Will Asian Infrastructure Investment Bank Become a Reality?


The world economic pattern is gradually changing in the wake of the international financial crisis. Under the context of economic globalization, the international division of labor is still in progress, but encounters ever more challenges. In addition to the hurdles confronting the multilateral trading system, further adjustments are also required to the global financial architecture. Regional financial cooperation, in common with regional trade cooperation, needs more favorable conditions to develop. The interaction among members of the Asia-Pacific Economic Cooperation (APEC) shows that China has a significant capacity for trade cooperation, and that it will also play an important role in regional financial cooperation.

China is now in the midst of establishing three cooperation platforms. One is the BRICS Development Bank, whose headquarters will be in Shanghai. Another is the Shanghai Cooperation Organization (SCO) Development Bank, which is still under design. And during Chinese President Xi Jinping’s trip to Southeast Asia in October 2013, he proposed establishing an Asian Infrastructure Investment Bank (AIIB).


 The seminar on “Infrastructure Connectivity in Asia: The Financing Challenge” held in Beijing on June 28-29, 2014.

New Infrastructure Financing Option

As of August 2014, after four rounds of negotiations, 20 countries were willing to become founding members of the AIIB.

In fact, as early as May 2, 2014, Chinese Finance Minister Lou Jiwei attended the ministerial meeting in Astana, capital of Kazakhstan, on preparations for the AIIB. Other participants included his counterparts in 15 countries, namely Laos, Cambodia, Myanmar, Thailand, Vietnam, Malaysia, Singapore, Brunei, the Philippines, Indonesia, Kazakhstan, South Korea, Mongolia, Pakistan, and Sri Lanka, 10 of whom are ASEAN member nations. China and South Korea also have their respective cooperation frameworks with ASEAN, but these are trade rather than financial cooperation platforms. It is imperative that corresponding financial cooperation platforms be built.

Global management consulting firm McKinsey & Co predicts that from 2010 to 2020, emerging economies in Asia will need US $10 trillion for infrastructure investment, including US $4.1 trillion for energy sources, US $2.5 trillion for transportation, US $1.1 trillion for communications, and US $400 billion for water and environmental health. The fact is that some of the 16 AIIB founding members are underdeveloped countries whose lack of capital in recent years precludes launching any of their infrastructure projects.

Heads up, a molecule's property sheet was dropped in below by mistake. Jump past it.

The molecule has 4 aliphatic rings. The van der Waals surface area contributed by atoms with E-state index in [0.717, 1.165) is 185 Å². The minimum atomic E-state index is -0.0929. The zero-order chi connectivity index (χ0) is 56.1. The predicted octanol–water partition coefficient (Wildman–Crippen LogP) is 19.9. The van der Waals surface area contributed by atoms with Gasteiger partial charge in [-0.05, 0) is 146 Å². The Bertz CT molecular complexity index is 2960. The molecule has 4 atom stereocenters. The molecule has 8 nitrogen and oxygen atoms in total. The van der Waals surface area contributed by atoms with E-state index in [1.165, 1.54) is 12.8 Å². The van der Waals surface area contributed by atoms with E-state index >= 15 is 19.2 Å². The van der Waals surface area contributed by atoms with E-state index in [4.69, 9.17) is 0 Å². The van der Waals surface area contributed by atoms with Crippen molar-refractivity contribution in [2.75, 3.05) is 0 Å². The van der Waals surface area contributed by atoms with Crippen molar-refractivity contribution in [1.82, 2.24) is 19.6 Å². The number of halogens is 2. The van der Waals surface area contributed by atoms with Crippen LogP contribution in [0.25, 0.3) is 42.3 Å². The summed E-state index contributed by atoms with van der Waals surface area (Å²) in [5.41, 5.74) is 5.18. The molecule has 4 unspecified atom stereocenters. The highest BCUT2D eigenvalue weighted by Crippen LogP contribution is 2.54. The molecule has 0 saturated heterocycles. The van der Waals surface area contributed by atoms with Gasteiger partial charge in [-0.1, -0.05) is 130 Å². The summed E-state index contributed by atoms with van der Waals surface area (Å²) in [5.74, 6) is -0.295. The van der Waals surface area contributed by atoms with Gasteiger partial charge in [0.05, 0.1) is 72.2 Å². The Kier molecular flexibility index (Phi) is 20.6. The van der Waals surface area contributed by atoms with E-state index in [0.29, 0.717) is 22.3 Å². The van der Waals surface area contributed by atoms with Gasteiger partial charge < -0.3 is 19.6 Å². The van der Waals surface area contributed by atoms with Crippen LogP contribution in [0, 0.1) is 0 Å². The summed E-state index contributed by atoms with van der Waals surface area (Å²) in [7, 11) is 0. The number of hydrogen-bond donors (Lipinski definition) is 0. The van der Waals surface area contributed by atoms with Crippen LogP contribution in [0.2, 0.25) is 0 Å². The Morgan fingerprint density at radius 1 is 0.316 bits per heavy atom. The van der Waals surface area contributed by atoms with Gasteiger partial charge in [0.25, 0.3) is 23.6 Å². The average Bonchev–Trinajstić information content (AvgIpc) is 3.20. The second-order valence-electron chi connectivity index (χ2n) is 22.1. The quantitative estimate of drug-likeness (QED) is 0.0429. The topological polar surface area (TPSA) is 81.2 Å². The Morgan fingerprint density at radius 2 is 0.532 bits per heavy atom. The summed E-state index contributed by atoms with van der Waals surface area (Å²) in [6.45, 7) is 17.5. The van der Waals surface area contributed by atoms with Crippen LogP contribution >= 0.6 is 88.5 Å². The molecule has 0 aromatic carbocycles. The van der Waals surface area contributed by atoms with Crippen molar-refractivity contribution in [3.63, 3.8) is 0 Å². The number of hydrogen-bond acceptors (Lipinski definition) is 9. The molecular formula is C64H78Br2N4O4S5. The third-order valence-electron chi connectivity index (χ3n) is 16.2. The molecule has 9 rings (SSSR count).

Nine of the 16 founding countries, namely China, South Korea, Thailand, Vietnam, Malaysia, Singapore, Brunei, the Philippines, and Indonesia, are also part of APEC. Cooperation within APEC, however, is disproportionate, especially since the U.S. and certain APEC members signed the Trans-Pacific Partnership Agreement (TPP). Setting up the AIIB is vital to China and various APEC member nations. On the one hand, establishing the AIIB will contribute to building an APEC financial cooperation platform. This will foster balanced development of APEC’s trade and financial cooperation. On the other hand, the AIIB could change the general trend whereby wealthy countries, great powers, or APEC member nations lead regional economic cooperation. It could thus enable less developed member countries to obtain maximal benefits from APEC.

The Asian Development Bank (ADB) has in recent years played an indisputably important role in facilitating the economic advance of developing Asian countries and accelerating their infrastructure construction. However, when facing the actual needs of Asian developing countries, the ADB is generally unable to accomplish all it sets out to, let alone achieve a cooperative balance with APEC. The ADB predicts that, by the year 2020, there will be an annual US $800 billion input of infrastructure construction in Asia. But the ADB can only offer annual infrastructure project loans of US $10 billion. Under this scenario, establishing the AIIB will offer a new financing channel for Asian developing countries.

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